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Hills council forum features agreement, dissension

Updated 9:56 a.m., Oct. 16: Fire safety loomed large Thursday evening during a teleconferenced Los Altos Hills City Council candidate forum hosted by the League of Women Voters of the Los Altos-Mountain View Area.

With wildfires still blazing across the state and the Los Altos Hills County Fire District’s recent reprieve (see page 1) fresh on residents’ minds, the five contenders vying for outgoing council members Courtenay C. Corrigan’s, Roger Spreen’s and Michelle Wu’s seats all emphasized the importance of local emergency preparedness. All stated fire safety will be among the most pressing issues in town during the next two years.

Business owner Lisa Schmidt said if she is elected, she would assemble a task force that works closely with the fire district to improve communication and to educate residents on hardening their properties.

“I think there’s a lot of working parts to fire readiness and that we’ve got the parts, and we need to weave them together so there’s a more comprehensive plan (and) we understand what people should do,” Schmidt said.

Retired executive Raj Reddy praised the fire district’s dead-tree removal and brush-chipping programs as well as its encouragement of defensible space zones around homes, like those advocated by the Santa Clara County FireSafe Council.

“Because of severe wildfire potential due to vegetation, hazards and private and public plans and vast open space and parks, I support the 30-feet safety zone around the house and (limiting) the volume of vegetation to a minimum,” Reddy said. “I also support a second zone of 100 feet around the house to be maintained as a reduced fuel zone.”

Other priorities

Reddy is a big proponent of improving spotty internet and phone services in town. Serendipitously, his Zoom connection cut out just as he attempted to answer a question about priorities for future capital improvement projects. Upon his virtual return, he capped off a segment in which the candidates all characterized the town’s ongoing undergrounding utilities project as a worthy endeavor to minimize fire risk, boost internet connectivity and even improve aesthetics.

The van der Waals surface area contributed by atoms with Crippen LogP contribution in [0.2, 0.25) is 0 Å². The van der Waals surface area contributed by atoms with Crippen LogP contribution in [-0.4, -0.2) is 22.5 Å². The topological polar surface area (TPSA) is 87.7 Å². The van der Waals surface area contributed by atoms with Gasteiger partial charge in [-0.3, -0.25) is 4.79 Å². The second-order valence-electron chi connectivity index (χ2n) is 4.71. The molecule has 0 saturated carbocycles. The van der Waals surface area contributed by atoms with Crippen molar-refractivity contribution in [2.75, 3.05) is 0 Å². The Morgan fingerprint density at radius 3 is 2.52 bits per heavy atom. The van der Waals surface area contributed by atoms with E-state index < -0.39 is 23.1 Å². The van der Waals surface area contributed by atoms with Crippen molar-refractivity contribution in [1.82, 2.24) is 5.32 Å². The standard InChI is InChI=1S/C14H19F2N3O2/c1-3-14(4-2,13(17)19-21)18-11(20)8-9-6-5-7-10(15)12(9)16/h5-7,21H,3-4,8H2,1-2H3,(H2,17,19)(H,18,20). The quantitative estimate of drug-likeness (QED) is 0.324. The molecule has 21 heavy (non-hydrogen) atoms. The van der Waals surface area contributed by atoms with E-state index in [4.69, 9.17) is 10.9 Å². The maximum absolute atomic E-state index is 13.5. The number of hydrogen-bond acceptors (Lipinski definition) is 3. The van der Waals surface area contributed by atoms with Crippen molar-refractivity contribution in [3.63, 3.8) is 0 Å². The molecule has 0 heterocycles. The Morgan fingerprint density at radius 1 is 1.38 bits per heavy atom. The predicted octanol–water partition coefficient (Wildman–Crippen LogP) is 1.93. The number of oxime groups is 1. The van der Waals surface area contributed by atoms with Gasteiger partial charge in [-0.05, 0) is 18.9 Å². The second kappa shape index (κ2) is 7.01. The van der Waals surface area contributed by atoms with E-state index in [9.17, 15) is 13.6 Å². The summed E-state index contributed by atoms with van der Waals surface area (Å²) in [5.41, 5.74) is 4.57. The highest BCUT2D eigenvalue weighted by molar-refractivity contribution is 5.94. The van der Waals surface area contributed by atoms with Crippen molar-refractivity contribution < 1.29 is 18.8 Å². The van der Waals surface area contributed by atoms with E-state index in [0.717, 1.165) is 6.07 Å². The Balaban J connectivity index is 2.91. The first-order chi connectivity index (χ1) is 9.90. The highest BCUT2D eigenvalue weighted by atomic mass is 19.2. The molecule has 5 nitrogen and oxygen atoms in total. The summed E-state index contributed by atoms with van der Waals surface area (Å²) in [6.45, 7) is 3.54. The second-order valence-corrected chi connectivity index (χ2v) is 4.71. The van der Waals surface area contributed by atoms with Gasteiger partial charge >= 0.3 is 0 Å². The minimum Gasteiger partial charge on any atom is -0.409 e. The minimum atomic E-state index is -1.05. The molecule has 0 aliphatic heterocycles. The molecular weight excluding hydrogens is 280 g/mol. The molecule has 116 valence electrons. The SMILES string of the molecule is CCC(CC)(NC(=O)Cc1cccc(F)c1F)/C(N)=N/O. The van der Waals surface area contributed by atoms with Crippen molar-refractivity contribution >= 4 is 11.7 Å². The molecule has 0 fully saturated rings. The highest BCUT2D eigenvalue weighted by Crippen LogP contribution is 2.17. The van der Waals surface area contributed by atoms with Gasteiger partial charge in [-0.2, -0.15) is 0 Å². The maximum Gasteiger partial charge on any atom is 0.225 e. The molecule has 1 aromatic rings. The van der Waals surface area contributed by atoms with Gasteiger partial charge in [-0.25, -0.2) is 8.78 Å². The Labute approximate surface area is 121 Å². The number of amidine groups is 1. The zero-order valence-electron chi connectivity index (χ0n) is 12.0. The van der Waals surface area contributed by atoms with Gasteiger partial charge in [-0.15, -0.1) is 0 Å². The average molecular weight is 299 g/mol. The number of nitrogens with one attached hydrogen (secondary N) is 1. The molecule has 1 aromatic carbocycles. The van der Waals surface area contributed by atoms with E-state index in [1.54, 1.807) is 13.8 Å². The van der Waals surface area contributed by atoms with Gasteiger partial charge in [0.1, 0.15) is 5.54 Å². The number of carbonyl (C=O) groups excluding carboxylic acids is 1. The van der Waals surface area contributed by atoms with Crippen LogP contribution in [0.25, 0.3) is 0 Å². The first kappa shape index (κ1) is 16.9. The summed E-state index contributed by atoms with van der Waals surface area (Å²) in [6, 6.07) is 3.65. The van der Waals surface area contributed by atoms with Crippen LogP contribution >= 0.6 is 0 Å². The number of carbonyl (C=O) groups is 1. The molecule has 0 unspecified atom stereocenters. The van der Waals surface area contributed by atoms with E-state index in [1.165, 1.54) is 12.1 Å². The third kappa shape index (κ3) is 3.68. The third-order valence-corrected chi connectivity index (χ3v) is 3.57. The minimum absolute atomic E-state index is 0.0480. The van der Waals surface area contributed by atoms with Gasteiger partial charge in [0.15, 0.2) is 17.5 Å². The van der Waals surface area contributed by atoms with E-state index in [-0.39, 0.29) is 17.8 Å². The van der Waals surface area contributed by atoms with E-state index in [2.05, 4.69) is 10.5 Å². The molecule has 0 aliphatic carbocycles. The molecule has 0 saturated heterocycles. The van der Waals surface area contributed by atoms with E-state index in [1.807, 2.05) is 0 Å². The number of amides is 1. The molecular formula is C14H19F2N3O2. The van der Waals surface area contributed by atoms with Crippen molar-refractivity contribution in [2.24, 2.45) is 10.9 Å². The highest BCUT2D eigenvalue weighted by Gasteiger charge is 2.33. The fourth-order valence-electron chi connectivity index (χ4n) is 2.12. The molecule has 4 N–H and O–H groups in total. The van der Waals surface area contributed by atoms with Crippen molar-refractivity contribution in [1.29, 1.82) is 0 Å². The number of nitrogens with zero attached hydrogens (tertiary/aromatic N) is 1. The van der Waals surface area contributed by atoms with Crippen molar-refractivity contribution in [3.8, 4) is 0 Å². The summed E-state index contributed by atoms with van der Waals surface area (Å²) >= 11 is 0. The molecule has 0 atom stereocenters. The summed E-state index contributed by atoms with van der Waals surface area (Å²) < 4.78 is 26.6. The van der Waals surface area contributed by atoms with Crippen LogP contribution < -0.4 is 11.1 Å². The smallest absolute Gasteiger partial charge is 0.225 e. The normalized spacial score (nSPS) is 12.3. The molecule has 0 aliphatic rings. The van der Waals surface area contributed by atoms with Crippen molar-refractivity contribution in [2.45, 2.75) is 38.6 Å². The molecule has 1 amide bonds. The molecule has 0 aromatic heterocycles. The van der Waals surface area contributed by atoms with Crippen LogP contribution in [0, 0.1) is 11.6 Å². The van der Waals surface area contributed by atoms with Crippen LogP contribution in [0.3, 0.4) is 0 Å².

The candidates voiced differing opinions on prioritizing other projects, however. Businessman Stanley Q. Mok, software engineer Jay Sutaria and retired mechanical engineer Linda Swan are running as a candidate slate, and all three questioned the wisdom of proceeding with the town hall expansion.

Swan pointed out that the COVID-19 pandemic is forcing many town staff members to work from home, so the extra space may no longer be needed. (At the Oct. 15 City Council meeting, City Manager Carl Cahill said only one staff member is currently working from home).

Sutaria is perhaps the most vocal opponent of the town hall project – and of a proposal to use a combination of state grant money and town funds for the remodel of a Purissima Park snack shack so that it includes community meeting space.

“We should engage more with our residents before spending public funds on large capital improvements,” he said. “I agree with Stan and Linda in opposing the $3 million town hall expansion, as well as I oppose the $500,000 snack shed rebuild. Both these projects have a high cost and a limited benefit for our residents. Indeed, a 2016 survey of our residents showed more than half oppose building more space to host meetings and recreation programs.”

All five candidates referenced the construction of accessory dwelling units as a potential way for Los Altos Hills to meet state-mandated affordable housing goals, but Mok offered up another solution to maintain the town’s rural atmosphere and low density.

“We have enough housing that is luxury housing in our town,” he said. “What we need is affordable housing, and I can’t see how affordable housing can be produced in our town. I would advocate a system of vouchers where we buy land in some other place, and we develop properties some other place where we can do it affordably.”

The final question of the night sought input from the five participants about what the League should have asked them. Swan answered first: What should voters look for in a candidate? What strengths should they exhibit?

The ability to collaborate, listen and engineer innovative plans, she said.

“You never know what issues are going to be facing us in the future,” Swan said. “As 2020 has shown us, it’s all a surprise what’s going to happen next, so you just need flexibility and creativity.”

To watch a recording of Thursday’s forum – and other local election events hosted by the League of Women Voters Los Altos-Mountain View chapter – visit lwvlamv.org.

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